I recently finished Warren Wiersbe’s book, Walking With the Giants, from the 1970’s. It is an out of print book that has been updated and morphed into this book that is sold today. It was given to me by the senior pastor of the church that I did a preaching internship at when I was in college (no, that wasn’t in the 70’s). I had only skimmed the book when it was given to me since I was slammed with school work but I felt it was time to give the book its due.
This old version is focused on preaching and features short biographies of famous preachers as well as a handful of topics and recommended books for preachers on those topics. It definitely has an old school feel to it which makes much of the perspective seem dated but also has a timeless feel for the things that never change.
I loved hearing some of the stories of how the different preachers lived and approached the ministry. I learned fascinating details like the fact that “[C.H.] Spurgeon once preached a sermon in his sleep. His wife wrote down the main points and gave the outline to him the next morning–and he went to the tabernacle and preached it!”
I also loved some of the analogies and illustrations that were used back in the day but still ring true. “Francis Bacon, in one of his essays, compared students to spiders, ants, and bees, and we may justly apply the illustration to preachers. Some preachers never study but, like the spider, spin everything out from within, beautiful webs that never last. Some are like ants that steal whatever they find, store it away, and use it later. But the bee sets the example for us all: he takes from many flowers, but he makes his own honey.”
Most of the preachers listed in this book lived in much more conservative climates than our church today. While their collective views on alcohol seem to be similar there is a stark contrast in the public view of cigar smoking. It was one of the themes I noted throughout the book and here are a few examples:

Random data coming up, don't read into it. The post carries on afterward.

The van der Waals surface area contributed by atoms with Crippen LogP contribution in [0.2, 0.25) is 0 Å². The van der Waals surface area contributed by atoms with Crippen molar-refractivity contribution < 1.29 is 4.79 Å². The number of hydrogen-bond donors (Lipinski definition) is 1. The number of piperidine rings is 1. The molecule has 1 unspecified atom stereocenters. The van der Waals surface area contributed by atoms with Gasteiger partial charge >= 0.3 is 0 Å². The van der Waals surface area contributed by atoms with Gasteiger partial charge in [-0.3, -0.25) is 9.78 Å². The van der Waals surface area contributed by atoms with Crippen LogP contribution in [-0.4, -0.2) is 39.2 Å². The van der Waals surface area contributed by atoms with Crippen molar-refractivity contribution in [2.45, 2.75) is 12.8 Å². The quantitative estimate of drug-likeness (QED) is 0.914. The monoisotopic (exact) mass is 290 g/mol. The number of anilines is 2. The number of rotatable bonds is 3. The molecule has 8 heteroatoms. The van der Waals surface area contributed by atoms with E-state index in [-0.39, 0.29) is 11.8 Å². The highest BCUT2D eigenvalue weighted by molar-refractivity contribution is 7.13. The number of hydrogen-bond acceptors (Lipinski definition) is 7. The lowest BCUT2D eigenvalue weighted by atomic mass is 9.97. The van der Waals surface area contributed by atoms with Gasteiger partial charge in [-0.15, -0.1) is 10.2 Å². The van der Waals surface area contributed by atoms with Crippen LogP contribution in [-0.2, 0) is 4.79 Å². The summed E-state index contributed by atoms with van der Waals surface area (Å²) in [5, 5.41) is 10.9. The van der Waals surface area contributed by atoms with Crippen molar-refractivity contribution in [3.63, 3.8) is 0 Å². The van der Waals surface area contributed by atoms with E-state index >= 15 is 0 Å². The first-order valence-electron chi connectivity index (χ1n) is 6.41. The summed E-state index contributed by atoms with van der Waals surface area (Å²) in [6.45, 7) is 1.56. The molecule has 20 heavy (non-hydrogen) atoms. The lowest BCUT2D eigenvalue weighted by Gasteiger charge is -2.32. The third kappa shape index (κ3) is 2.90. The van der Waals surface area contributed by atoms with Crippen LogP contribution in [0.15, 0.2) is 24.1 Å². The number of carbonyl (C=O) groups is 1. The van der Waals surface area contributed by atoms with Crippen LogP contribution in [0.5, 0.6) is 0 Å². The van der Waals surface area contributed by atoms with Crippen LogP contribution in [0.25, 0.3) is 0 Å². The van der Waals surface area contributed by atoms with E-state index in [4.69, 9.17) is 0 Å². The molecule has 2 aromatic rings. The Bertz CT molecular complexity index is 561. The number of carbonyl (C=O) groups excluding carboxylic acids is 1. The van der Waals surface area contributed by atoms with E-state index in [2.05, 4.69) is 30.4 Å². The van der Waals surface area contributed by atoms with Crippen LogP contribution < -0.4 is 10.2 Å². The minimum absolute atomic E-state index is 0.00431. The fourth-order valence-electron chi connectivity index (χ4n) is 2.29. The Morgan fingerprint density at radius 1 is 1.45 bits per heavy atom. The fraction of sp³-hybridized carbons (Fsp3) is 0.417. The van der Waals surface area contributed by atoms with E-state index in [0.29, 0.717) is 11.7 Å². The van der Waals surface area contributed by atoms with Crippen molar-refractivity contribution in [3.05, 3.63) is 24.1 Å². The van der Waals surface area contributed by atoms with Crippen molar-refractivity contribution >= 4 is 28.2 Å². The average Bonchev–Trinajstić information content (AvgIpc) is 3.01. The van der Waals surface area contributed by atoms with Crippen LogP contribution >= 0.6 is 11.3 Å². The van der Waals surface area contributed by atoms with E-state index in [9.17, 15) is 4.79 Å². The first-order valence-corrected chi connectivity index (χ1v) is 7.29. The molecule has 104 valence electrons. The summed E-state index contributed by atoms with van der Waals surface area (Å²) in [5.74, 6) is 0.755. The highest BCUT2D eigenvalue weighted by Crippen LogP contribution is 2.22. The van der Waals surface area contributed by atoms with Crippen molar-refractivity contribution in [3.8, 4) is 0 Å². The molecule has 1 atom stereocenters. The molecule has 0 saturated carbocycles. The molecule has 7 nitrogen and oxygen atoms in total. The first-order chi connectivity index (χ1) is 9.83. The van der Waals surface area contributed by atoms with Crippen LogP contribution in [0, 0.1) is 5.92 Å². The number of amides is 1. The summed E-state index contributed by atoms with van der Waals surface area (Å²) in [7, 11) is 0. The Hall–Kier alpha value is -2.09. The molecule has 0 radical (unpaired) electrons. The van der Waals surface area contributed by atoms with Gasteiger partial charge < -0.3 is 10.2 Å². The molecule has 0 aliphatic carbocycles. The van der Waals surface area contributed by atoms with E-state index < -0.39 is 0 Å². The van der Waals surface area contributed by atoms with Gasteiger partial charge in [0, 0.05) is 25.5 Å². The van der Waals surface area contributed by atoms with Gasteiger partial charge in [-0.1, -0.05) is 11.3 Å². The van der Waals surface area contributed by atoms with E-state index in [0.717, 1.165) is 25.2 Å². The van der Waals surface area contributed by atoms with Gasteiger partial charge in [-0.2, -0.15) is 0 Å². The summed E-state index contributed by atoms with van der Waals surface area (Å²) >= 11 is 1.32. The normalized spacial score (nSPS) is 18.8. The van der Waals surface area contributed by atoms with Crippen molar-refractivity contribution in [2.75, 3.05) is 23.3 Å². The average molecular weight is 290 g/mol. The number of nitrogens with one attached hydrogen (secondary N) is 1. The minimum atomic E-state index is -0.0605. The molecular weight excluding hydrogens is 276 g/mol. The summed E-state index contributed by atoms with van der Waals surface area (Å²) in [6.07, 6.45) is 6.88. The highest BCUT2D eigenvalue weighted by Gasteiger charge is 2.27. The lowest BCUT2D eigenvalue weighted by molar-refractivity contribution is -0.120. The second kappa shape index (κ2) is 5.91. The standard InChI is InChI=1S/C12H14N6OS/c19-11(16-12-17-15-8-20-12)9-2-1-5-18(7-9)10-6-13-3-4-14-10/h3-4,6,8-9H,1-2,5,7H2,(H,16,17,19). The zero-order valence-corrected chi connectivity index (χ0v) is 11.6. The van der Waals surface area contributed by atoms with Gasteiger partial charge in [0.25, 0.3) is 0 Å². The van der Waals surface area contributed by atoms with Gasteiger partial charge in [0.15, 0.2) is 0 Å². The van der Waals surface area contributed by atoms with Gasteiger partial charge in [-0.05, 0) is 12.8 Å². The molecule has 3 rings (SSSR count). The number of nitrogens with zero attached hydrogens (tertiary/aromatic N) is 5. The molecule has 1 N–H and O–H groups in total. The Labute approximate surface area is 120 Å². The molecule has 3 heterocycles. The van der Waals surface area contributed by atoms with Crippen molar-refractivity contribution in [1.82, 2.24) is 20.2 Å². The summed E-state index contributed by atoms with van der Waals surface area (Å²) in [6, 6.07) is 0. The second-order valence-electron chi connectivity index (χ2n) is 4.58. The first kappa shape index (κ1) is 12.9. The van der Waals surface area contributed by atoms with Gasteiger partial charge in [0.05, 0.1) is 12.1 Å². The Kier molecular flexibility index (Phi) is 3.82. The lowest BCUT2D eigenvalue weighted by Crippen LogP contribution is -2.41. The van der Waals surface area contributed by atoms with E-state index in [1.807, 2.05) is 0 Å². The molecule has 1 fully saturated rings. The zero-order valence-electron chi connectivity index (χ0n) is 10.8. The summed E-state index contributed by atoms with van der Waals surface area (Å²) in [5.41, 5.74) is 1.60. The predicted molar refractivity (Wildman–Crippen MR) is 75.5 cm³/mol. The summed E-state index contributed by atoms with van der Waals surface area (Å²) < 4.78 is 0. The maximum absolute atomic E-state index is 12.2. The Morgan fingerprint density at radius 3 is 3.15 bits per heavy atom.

“[R.W.] Dale wore his hair cut short, but he had a full beard and mustache. Some of the older people in his church were scandalized when the mustache appeared, and some people even wrote letters to the newspapers in protest! They felt it gave him ‘an air of levity and worldliness.’ There is no record that anybody was upset over his smoking. ‘Food and drink he could forego without a pang,’ wrote his son, ‘but cut off from tobacco, he was little better than a lost soul.'”
“It is well known that Spurgeon smoked, although it must be admitted that many famous British preachers smoked. (I have been told by one who ought to know that Campbell Morgan smoked as many as eight cigars a day!) Once Spurgeon was gently reprimanded for his smoking by a Methodist preacher. ‘If I ever find myself smoking to excess, I promise I shall quit entirely,’ Spurgeon said. ‘What would you call smoking to excess?’ the man asked. ‘Why, smoking two cigars at the same time!’ was the answer.”
“In spite of his mother’s pleas, [Phillips] Brooks continued to smoke; his ideal vacation was made up of ‘plenty of books and time and tobacco.'”
“T.H. Darlow wrote; ‘It was weird to watch him [W. Robertson Nicoll] as he lay there, amid a medley of newspapers and books and pipes and cigarette ashes, and to know that his brain was busy absorbing knowledge and incubating ideas all the time.'”
Great Preaching Quotes from Preachers
In addition to Wiersbe’s commentary, here are a handful of quotes from these famous preachers that really stood out to me.
“All God’s giants have been weak men, who did great things for God because they reckoned on His being with them.” Hudson Taylor
“Let a man be a true preacher, really uttering the truth through his own personality, and it is strange how men will gather to listen to him.” Phillips Brooks
“One never knows what is going to happen when he puts a truth to soak in the juices of the mind.” Charles E. Jefferson
“We are not, gentlemen, heathen philosophers finding out things; we are expositors of a revelation that settled things.” John Hall